America’s Cup economic returns were “ much lower ” given the impact of Covid-19

One of the event organizers said New Zealand would incur a loss of $ 249.5 million that it invested in the Copa America, but that over time, the benefits would accrue.

The 36th American Cup is what the government calls a “mega event”, one looming on the horizon, the other being the FIFA Women’s World Cup 2023.

The government and Oakland Council invested a combined $ 249.5 million in the America’s Cup, with the government spending $ 136.5 million and the Oakland Council spending $ 113 million on public infrastructure, with another $ 20 million earmarked for downtown retrofits.

This impressive event is known to attract large numbers of wealthy visitors, who pour millions of dollars into the local tourism, hospitality and retail sectors.

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But with the country’s borders closed to nearly everyone except for returning New Zealanders, the event and those who would benefit from it will have to rely largely on local spectators, and the enduring image of New Zealand that appears to the world.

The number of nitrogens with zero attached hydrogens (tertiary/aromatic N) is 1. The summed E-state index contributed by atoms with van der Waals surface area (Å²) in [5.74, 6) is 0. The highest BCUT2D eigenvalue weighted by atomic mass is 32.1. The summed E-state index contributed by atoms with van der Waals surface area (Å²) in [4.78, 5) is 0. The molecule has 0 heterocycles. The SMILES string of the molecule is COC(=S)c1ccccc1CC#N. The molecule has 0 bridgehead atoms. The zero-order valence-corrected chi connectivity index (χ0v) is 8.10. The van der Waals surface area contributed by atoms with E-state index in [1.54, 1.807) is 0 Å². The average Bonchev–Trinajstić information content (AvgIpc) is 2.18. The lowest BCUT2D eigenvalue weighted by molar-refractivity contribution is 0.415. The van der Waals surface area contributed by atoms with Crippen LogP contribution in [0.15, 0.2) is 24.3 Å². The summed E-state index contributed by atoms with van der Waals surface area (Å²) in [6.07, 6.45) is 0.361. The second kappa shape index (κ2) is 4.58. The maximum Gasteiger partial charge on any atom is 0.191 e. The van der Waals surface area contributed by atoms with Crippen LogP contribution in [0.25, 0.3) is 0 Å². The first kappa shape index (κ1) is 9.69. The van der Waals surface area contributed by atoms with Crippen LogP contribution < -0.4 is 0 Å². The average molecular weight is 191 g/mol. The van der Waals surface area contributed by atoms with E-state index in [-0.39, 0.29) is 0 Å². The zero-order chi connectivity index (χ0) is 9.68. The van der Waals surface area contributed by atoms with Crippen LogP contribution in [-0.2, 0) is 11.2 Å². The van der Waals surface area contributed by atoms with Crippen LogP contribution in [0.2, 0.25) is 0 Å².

Outlook for 2017, Which included errors When initially presented to decision makers, He expected the event to add between $ 600 million and $ 1 billion to the New Zealand economy, and boost employment by 4,700 to 8,300.

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Revenue has been estimated at between $ 1 and $ 1.14 for every dollar spent. But in the long term (through 2055), every dollar invested in infrastructure will generate roughly $ 7.50 in economic activity, according to projections.

Victory celebrations in Auckland after New Zealand's team won the 2000 Copa America

Carlo Burlingue / Supplied

Victory celebrations in Auckland after New Zealand’s team won the 2000 Copa America

When New Zealand hosted the 1999-2000 Copa America, the event contributed an estimated $ 640 million ($ 981 million when adjusted for inflation) from the country’s economic activity.

The 2003 Copa America boat race, also held in New Zealand, produced $ 529 million in gross value added for the economy ($ 745 million when adjusted for inflation).

It is expected that between 21,500 and 26,275 international visitors will arrive in New Zealand to attend this year’s event.